The embers were still burning in Cox's Bazar, Bangladesh as UNICEF teams rushed to help children and families after a devastating fire swept through four Rohingya refugee camps on March 22, 2021.
UNICEF staff and community volunteers immediately began working to reunite separated children with their families and to support relocation efforts for families whose shelters had been destroyed. The fire is believed to have killed at least 11 people, including 3 children. An estimated 50,000 people — half of them children — were left homeless by the blaze.
The blaze left an estimated 50,000 people — half of them children — homeless
"The fire yesterday destroyed almost everything," UNICEF Cox's Bazar Communication Officer Nazzina Mohsin said on March 23. "Everything will have to start from scratch now."
UNICEF and partners are treating burn victims and protecting traumatized children
UNICEF and partners have delivered emergency water, sanitation and hygiene supplies and water services to the camps. Mobile medical teams are providing first aid support to people who suffered burns, cuts and other injuries.
A brutal ethnic cleansing campaign drove Rohingya refugees out of Myanmar and into southern Bangladesh in 2017
In August 2017, 725,000 ethnic Muslim Rohingya refugees fled a military-led campaign of violence in Myanmar, sometimes with little more than the clothes on their backs, and crossed the border into southern Bangladesh. There, they built one of the world's largest refugee settlements, a sea of closely packed — and highly flammable — bamboo and tarp shelters.
In Bangladesh, Rohingya refugees were free to observe Ramadan without sanctions for the first time
Observing Ramadan without fear of reprisal is a relatively new concept for the Rohingya community. Before they were forced out of Myanmar's Rakhine State, where they had lived for centuries, they prayed in secret or risked arrest. Mosques sprang up in the crowded encampments of Cox's Bazar and refugee families felt free to fast, pray and study the Quran.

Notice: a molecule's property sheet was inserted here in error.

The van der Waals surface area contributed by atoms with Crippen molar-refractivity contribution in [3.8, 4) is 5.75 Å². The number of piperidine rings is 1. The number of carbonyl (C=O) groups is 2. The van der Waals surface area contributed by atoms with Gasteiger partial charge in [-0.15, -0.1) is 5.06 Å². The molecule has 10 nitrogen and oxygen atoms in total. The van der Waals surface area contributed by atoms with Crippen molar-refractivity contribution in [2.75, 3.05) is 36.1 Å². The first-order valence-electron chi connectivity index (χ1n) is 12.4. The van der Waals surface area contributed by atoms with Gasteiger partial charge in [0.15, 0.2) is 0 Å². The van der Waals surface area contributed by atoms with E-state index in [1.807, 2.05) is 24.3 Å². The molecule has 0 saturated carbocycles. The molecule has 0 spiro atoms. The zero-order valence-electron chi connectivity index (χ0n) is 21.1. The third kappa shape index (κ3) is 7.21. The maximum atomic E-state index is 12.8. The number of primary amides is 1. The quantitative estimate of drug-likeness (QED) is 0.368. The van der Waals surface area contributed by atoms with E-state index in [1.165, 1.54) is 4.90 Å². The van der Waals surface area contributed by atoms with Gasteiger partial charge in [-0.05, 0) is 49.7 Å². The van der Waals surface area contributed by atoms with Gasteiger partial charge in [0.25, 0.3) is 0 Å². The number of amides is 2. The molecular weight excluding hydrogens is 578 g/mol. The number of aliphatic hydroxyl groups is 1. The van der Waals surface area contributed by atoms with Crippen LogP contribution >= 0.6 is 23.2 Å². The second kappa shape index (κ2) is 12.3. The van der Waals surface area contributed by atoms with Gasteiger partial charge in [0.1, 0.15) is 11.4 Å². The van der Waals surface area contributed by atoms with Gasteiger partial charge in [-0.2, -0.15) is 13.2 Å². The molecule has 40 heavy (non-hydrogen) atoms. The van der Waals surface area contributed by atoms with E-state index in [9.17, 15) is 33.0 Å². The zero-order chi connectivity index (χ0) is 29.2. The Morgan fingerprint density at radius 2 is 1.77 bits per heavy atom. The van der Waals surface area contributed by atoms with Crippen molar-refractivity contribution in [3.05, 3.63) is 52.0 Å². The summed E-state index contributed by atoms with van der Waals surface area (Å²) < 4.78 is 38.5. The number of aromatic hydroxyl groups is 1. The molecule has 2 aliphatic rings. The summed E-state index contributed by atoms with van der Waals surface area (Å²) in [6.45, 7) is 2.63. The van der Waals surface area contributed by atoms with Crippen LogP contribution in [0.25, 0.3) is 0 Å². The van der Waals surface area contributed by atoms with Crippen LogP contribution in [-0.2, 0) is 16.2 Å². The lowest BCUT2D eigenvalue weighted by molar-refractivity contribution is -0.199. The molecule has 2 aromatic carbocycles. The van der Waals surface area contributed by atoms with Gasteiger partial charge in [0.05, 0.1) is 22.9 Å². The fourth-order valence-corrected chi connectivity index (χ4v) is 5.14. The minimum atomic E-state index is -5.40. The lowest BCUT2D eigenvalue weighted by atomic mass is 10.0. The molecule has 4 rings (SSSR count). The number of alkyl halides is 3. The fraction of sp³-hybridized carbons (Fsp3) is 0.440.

"It feels good to do that," Jafor Alam told a reporter during his first Ramadan in Bangladesh in 2018. "Here we can pray."
"Here we can pray," said one Rohingya refugee
"In Myanmar, we were harassed a lot. Mosques were shut down. We weren't allowed to recite the Quran or pray," said Rashed, a Rohingya boy living in Kutupalong Refugee Camp. "To be a good Muslim, you have to learn the Quran and all our Islamic rules like giving alms to the poor so that everyone's equal, all the things Islam tells us to do so that we go to heaven."
Homes, learning centers, health clinics and water and sanitation facilities will need to be rebuilt
This Ramadan, families are struggling to survive amidst the wreckage of the fire. More than 140 learning centers were destroyed; water and sanitation facilities sustained significant damage and will need to be repaired. Meanwhile, COVID-19 remains a constant threat in the crowded camps, where social distancing and access to soap and water for handwashing remain hard to come by.
Rohingya children need help more than ever
“Amidst this latest round of displacement, UNICEF urges the international community to step up its funding support for their immediate as well as longer-term needs," UNICEF Executive Director Henrietta Fore said. “UNICEF also renews its call on all relevant parties and governments to ensure a long-term solution where Rohingya children and their families should be able to live as full members of society in peace and harmony with their neighbors back at home in Myanmar.”
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Top photo: On March 23, 2021, Sharifa holds her infant nephew in her arms as they stand in front of shelters destroyed by a massive fire in the Balukhali area of the Rohingya refugee camps in Cox's Bazar, Bangladesh. Sharifa is pregnant with her first child and worried about her immediate future. © UNICEF/UN0431933/Mohsi